Richard (Dick) Boland didn’t plan to become an adviser to cancer patients, a mentor to children, a
volunteer at Vanderbilt University Medical Center, or perhaps most unexpected
of all – a cat lover.
Instead, Boland, 67, will tell you that the course of his life, like a winding
river, has been shaped by a series of happy accidents. Starting with his
childhood as an Army brat, Boland was raised in places as disparate as the
Panama Canal Zone and South Carolina, where he met the girl who would become
the love of his life. In adulthood, grief over her loss altered his path,
leading to his rebirth as an indefatigable Nashville volunteer, and a
nomination for one of the city’s most prestigious volunteer honors – the Mary Catherine Strobel Volunteer Award.
The first of those happy accidents occurred in South Carolina in third grade
when the wad of bubble gum Boland was hurling at a buddy hit “this pretty little girl” instead. That little girl, Glenda Wages, forgave him, eventually becoming his high-school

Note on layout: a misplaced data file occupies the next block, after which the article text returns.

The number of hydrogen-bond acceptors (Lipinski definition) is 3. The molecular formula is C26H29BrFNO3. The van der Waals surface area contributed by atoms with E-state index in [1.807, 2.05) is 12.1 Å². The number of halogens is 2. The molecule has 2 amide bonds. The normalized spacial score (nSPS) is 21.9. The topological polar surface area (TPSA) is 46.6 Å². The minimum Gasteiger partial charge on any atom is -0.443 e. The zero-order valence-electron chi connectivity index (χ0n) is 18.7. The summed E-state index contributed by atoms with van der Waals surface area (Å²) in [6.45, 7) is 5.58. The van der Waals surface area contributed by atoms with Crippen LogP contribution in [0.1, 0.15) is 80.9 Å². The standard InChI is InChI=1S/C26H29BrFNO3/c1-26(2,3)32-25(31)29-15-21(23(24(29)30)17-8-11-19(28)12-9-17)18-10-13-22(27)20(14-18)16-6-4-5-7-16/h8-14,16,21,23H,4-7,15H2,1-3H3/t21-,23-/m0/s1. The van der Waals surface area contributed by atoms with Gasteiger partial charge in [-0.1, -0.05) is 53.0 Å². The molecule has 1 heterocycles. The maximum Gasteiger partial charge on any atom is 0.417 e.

sweetheart. By the time Dick was in college at Clemson, and Glenda was
finishing high school, she became his wife, beginning a journey together he
calls the greatest years of his life.
“We were both introverts, but we knew we were right for one another and we grew
together,” he explained.
By chance, the couple ended up in Nashville, when Dick was transferred to the
Dupont plant. While raising two daughters, Dick worked in purchasing and
quality control. He was a corporate guy – like most American men, defined by his work.
But in 2000, Glenda was diagnosed with breast cancer. Over the next two years,
the cancer kept coming back.
“I asked her what she wanted to do, if she wanted to try experimental therapies,” Dick remembered. “She told me she wanted to cash out our 401Ks, quit our jobs and travel. So that’s what we did.”
Suddenly the corporate man had traded his old job for a new job as caregiver for
his terminally ill wife. In between bouts of surgery and chemotherapy for
Glenda, the couple spent time taking cruises and touring places like Monument
Valley in the U.S. Southwest. They reveled in the time together, enjoying new
adventures until Glenda finally passed away in 2005.
“When my wife died, I went to bed for three months. I never was a drinker – didn’t try it,” Boland explained. “I didn’t have a plan.”
With assistance from his family, Boland eventually started moving again. Then a
persistent grief counselor challenged him to come up with a plan to give
structure to his days, like tutoring foster children.